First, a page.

Who owns Alaska's resource wealth? That's the basic question that divides us now as we debate the purpose of the Alaska Permanent Fund.
Gov. Jay Hammond, the father of the fund, believed Alaska's resources belong to us as individuals.
Gov. Walter Hickel, who helped found the state and its owner philosophy, believed the wealth belonged to us in common for common purposes.
These two points of view weave through Alaska history and into our current debate. Arguing against someone from the other camp can feel like sparring over evolution.
But the truth is not a matter of opinion. Although laws and traditions can always be changed, the weight of historical evidence backs Hickel's side, with those who want to use the fund's earnings today for government purposes.
I spent a lot of time talking to both these wise and interesting men in their later years, but more time with Hickel, who I helped write a book on his owner state idea, "Crisis in the Commons: The Alaska Solution."
Hickel rose from the streets, where he begged for meals and washed up at a fire hydrant, to be one of Alaska's wealthiest men, governor twice, and U.S. Secretary of the Interior.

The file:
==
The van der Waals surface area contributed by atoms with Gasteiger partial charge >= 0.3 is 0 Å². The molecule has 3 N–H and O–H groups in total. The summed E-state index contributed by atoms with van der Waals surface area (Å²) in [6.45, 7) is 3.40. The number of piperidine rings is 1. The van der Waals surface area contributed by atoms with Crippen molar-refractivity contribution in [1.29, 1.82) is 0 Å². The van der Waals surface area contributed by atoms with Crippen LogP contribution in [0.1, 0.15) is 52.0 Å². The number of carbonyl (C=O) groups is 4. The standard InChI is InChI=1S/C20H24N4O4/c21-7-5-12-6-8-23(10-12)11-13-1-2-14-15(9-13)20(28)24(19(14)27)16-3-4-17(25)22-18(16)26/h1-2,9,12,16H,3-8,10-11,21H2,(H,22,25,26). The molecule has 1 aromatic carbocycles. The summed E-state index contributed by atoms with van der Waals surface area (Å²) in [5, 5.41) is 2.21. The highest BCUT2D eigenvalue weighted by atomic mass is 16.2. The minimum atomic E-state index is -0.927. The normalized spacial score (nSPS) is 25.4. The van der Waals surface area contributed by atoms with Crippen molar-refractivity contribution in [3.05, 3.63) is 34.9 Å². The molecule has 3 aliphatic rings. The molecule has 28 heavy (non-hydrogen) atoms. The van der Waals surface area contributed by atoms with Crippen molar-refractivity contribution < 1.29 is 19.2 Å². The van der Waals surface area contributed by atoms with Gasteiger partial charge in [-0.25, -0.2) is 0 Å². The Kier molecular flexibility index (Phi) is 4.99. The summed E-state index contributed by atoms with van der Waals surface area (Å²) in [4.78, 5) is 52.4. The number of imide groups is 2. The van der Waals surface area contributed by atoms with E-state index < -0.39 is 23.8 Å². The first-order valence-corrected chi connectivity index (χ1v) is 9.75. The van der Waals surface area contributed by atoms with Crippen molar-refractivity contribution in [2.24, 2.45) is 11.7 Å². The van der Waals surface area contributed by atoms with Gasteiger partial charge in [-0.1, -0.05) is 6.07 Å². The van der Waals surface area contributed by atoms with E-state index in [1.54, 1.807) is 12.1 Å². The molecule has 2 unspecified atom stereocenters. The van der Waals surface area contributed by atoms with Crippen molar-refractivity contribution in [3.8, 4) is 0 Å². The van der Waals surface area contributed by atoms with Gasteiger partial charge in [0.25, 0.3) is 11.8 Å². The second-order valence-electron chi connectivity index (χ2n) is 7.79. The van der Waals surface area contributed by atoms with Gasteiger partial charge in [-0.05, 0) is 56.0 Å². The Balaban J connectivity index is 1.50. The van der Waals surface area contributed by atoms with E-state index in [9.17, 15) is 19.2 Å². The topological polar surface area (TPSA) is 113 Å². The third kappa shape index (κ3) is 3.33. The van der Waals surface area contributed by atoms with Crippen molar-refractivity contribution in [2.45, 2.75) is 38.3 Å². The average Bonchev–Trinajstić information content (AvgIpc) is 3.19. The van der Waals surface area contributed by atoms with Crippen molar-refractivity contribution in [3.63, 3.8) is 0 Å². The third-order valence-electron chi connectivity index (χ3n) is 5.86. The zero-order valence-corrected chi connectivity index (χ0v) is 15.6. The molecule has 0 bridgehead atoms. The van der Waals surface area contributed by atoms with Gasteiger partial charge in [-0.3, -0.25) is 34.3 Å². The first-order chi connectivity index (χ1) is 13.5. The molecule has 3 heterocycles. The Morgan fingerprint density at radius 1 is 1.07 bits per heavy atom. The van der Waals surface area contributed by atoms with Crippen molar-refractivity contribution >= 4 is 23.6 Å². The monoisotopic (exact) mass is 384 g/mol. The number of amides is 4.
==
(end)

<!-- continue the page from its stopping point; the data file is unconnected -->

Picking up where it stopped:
He often told the story of his realization, during the statehood movement, that Alaska could not build its economy on the wealth of individuals coming from oil, gas and coal. He had hoped a new state would privatize land and ultimately create oil millionaires like his Uncle Emil, back home, who found a gusher on his property.
In the late 1940s, a friend told Hickel it wouldn't work that way here. The Mineral Leasing Act of 1920, pushed through based on the progressive ideals of President Theodore Roosevelt, established that subsurface wealth would no longer be given away, but would be leased, with the benefit going to the public through government.
Statehood's founders grasped this public ownership as the basis for Alaska's future. It was obvious in territorial days — and has remained so to this day — Alaska was too big and sparsely populated to pay for government solely from taxes on its citizens. Boosters, including Hickel, sold Alaska statehood to the nation with the promise resource wealth would pay for our government.
The Statehood Act passed by Congress and signed by President Dwight Eisenhower makes that ownership philosophy perfectly clear.
The act granted the new state of Alaska 103 million acres of land, but only conditionally. Alaska could lease the subsurface resources, getting money from oil producers through royalties and taxes, but if the state ever tried to sell or give away the subsurface, the land would revert to the federal government.
Hammond opposed statehood and spent much of his career fighting for an opposite version of resource ownership, conceiving of citizens as shareholders with individual ownership rights, like shareholders in a corporation. He thought individuals could use oil money best, with the government taxing back what voters were willing to pay for services.
Underneath Hammond and Hickel's philosophical difference lay opposite visions for Alaska's future.